Hijacked urges churches to avoid partisan politics

By Clayton Childers, Special Contributor • • •

 

Hijacked Book CoverHijacked: Responding to the Partisan Church Divide
Mike Slaughter, Charles Gutenson, Robert Jones
Abingdon Press, 2012
Paperback, 160 pages

 

Hijacked calls the “evangelical church” to recognize that its close identification with the political far right is undermining its outreach and needlessly compromising its mission.

The book challenges the church to wake up and realize that a new generation of Christians is seeking a way neither left nor right, red nor blue. “They are striving together to reclaim the radical and inclusive mission of Jesus by tearing down the partisan divides that separate us,” the authors assert.

Published at the start of this election year, Hijacked comes at a propitious time. God is greater than the partisan politics so prominent in our divided nation. The church has an opportunity, in the midst of this profound ideological divide, to offer an alternative that rises above partisanship.

The Rev. Mike Slaughter is lead pastor of Ginghamsburg Church, a United Methodist congregation in Tipp City, Ohio. Among his other books is Change the World.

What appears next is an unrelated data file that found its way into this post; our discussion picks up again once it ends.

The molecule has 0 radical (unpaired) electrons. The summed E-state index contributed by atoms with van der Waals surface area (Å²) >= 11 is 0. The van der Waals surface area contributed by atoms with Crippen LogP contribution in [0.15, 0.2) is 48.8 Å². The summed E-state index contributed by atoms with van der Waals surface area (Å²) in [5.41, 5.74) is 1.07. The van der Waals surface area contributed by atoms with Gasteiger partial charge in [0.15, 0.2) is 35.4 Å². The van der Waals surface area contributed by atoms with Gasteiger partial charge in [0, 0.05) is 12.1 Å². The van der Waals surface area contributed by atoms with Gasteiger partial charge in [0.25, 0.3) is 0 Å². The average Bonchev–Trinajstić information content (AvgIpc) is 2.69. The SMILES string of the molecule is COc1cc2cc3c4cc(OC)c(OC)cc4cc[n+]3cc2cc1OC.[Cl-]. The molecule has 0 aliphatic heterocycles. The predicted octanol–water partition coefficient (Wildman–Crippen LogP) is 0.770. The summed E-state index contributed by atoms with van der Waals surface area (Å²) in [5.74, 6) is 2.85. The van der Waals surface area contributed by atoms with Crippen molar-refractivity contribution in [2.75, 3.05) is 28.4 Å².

Dr. Charles Gutenson has served 10 years at Asbury Theological Seminary in Kentucky and is a regular contributor to Sojourners and Huffington Post. He is the author of Christians & the Common Good.

Dr. Robert Jones is the chief executive of Public Religion Research Institute in Washington, D.C. He writes a weekly column for the Washington Post “On Faith” section. He is frequently featured in national media stories on religion and politics.

Their new book traces the partisan alliance of the evangelical church with the political right to the leadership of Pat Robertson, Jerry Falwell, Dr. James Kennedy and James Dobson. Each led the evangelical church to identify itself with the far right of the American political spectrum. According to them, to be a loyal Christian, you must be a faithful conservative. There is no other choice.

This book takes issue with this uncritical loyalty within the religious right. As Christians, our ultimate loyalty must be to God alone, the book emphasizes, because God is greater than any political party. We must be continually vigilant to never let our faith be “hijacked” by any political ideology. Blind loyalty is not a virtue. This is a lesson Christians of all political stripes should take to heart.

Hijacked challenges the perspective presented by former Fox TV commentator Glenn Beck who directed his listeners to “run as fast as you can” from any church that addresses issues of “social justice” or “economic justice.” “Go find another parish,” he said, and “alert your bishop.”